Goldie returns from five years at the state pen and winds up king of the pimping game. Trouble comes in the form of two corrupt white cops and a crime lord who wants him to return to the ... See full summary »
A Mafia buy out of Papa Byrd's karate school downtown ends in his death. Byrd's daughter, Sydney, refuses to sell, and wants revenge. Byrd's students call the Black Belt Jones for help. Jones reluctantly teams with Sydney in many battles.
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Truck is a bounty hunter who gets a job to track down a guy named Gator. When he and his partner find him, a chase ensues and Gator is killed. This makes Gator's woman, Dorinda, very angry ... See full summary »
Tommy Gibbs is a tough kid, raised in the ghetto, who aspires to be a kingpin criminal. As a young boy, his leg is broken by a bad cop on the take, during a payoff gone bad. Nursing his ... See full summary »
It seems that masked men are knocking over the floating crap games of Chalky and Pete. Chalky and Pete hire the cool, loose, elegant Mr. T to fix things. Then, the masked manipulators set ... See full summary »
Friday Foster, an ex-model magazine photographer, goes to Los Angeles International airport to photograph the arrival of Blake Tarr, the richest black man in America. Three men attempt to ... See full summary »
The story of Robert "Iceberg Slim" Beck's journey through a childhood of poverty into an adult life of underworld dealings, prison sentences, and legit businesses. Beck would eventually ... See full summary »
After recognizing Mel Stewart, who is a very good actor, I watched "Trick Baby". I'm glad I did. It turns out that all the acting was very good and so was the script and the location work.
I classify this movie as 70s noir (which runs something like 1965-1980), falling between the classic noir of an earlier era that runs to about 1965 and the more intense neo-noir that starts up somewhere in the 1980s. The 70s noir category has movies like "Dirty Harry", "Lady in Cement", "Klute", "The Last Embrace", "Madigan", "Marlowe", "The Outfit", "The Outside Man", "Prime Cut", and "Play Misty for Me". They are in color, and they have a different look and feel than a black and white noir, but their story elements and characters are what contribute to making them noir. Photographic style and location work add too, but that's another factor that's more technical.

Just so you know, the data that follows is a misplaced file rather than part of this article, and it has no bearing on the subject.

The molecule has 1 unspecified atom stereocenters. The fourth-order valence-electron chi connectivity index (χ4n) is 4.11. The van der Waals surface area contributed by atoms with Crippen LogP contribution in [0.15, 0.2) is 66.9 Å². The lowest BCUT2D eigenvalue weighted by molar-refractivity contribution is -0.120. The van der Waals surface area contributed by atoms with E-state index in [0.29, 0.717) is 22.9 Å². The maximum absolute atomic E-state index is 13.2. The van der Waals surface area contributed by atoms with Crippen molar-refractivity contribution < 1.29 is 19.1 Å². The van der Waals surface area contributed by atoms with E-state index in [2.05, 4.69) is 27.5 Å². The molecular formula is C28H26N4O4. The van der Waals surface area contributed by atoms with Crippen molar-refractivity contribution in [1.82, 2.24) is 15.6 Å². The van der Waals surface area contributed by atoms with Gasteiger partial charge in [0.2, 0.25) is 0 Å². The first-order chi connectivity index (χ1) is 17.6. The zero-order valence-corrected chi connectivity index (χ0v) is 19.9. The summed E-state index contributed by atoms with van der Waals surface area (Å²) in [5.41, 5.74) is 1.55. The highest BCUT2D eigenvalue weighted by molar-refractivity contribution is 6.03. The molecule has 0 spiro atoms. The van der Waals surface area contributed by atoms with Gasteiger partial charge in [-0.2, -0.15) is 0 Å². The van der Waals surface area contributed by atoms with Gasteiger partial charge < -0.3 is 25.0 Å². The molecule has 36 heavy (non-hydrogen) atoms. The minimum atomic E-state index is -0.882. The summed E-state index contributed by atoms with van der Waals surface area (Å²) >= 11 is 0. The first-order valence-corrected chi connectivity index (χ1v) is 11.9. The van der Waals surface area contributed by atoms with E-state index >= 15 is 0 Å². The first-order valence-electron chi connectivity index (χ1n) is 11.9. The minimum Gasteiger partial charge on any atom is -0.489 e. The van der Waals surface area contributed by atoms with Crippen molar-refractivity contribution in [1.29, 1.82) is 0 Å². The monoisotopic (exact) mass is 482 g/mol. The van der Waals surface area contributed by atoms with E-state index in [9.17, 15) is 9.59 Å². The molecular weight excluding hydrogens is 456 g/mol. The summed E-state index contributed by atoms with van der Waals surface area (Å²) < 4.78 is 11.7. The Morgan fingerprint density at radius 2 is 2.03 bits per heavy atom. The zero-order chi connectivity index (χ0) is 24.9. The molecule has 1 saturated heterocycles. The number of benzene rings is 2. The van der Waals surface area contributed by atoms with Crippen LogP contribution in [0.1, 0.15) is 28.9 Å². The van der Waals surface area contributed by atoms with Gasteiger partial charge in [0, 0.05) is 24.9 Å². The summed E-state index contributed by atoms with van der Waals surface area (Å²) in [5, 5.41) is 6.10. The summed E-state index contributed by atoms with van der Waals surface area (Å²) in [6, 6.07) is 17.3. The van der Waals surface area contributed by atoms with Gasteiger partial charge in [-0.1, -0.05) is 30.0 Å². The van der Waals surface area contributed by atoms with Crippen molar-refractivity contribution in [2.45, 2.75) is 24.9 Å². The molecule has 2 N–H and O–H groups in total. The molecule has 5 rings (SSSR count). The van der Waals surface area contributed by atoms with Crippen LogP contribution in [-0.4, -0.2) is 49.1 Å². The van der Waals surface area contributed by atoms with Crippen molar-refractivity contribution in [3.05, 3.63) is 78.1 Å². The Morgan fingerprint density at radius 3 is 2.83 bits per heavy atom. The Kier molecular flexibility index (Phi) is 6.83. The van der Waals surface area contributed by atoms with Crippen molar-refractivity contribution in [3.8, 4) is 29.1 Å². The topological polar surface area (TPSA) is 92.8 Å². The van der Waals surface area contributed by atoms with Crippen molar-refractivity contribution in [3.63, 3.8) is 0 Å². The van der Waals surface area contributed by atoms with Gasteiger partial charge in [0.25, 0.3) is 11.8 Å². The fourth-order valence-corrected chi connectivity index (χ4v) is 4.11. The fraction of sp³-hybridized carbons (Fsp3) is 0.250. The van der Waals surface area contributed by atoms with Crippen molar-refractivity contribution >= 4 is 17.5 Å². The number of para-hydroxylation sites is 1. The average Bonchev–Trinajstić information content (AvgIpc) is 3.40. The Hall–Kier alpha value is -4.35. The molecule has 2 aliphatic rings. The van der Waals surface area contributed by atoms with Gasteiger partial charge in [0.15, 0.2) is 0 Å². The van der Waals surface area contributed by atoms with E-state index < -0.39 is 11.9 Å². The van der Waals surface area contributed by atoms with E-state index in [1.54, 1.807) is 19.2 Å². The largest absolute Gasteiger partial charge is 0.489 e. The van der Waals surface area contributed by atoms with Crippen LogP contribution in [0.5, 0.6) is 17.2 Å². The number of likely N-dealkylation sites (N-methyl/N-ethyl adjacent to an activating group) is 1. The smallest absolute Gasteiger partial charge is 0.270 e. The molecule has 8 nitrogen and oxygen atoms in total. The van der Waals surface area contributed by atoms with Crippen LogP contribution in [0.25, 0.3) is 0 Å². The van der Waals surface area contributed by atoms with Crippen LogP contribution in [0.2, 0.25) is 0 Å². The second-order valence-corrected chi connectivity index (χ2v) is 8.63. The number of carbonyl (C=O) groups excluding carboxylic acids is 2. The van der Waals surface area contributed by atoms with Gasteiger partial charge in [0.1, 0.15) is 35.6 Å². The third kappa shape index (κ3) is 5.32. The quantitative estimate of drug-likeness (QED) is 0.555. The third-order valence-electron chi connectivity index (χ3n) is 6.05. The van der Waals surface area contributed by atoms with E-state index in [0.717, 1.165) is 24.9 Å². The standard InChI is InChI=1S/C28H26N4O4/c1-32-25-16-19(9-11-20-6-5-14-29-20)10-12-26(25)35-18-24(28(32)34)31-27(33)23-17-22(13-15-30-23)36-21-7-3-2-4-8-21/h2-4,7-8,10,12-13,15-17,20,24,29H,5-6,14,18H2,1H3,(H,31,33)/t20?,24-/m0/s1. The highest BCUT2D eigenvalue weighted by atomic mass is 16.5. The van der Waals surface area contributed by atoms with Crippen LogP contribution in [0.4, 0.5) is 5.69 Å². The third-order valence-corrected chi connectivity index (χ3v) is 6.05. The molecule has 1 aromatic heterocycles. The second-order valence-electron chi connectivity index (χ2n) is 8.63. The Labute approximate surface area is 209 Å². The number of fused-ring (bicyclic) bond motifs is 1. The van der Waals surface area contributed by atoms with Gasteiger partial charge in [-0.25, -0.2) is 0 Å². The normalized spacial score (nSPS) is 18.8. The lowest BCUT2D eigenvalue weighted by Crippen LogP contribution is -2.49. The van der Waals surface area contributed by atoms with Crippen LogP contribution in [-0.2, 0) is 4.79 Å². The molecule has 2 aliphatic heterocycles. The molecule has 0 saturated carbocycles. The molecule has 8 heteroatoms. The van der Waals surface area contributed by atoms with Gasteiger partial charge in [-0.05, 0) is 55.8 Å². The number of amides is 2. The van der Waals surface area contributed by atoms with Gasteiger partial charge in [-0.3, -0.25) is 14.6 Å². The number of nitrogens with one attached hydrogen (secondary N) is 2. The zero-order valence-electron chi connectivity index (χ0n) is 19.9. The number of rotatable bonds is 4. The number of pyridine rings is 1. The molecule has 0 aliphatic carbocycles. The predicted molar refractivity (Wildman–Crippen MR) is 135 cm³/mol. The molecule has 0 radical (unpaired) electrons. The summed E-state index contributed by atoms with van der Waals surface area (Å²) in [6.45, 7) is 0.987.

A noir movie often has main characters who are criminals or not fully on the up and up. Here we have two con men, who are likable and who play on people's greed so that the marks who are trying to cheat the con men seem deserving of their fate. A noir movie often has people trying to achieve a dream, like a big score, but then things go wrong, or their errors and emotions lead them astray, or rivalries and others intervene. That element is present here too. The result in many noirs is that there is no happy ending, and that happens here too. Then too, other noir elements are corrupt cops and grotesque side characters, and we definitely get these here. There is one blonde woman in particular who comes to mind who throws herself at the younger con man, who is black but looks white.
So, although the film plays as fun and light in the first third, it grows increasingly serious as it moves on, and that seriousness is a noir quality. Themes enter in having to do with race, racial fear and racial identity, greed and miscalculation, and police corruption.
Like blaxpoitation films from this period, it is set in a black neighborhood and the lead protagonist is black, but it does not at all glorify violence or run into stereotypes. That and its serious themes separate it from the blaxpoitation label. And that's why I think it's more accurate to think of it as in the 70s noir category.
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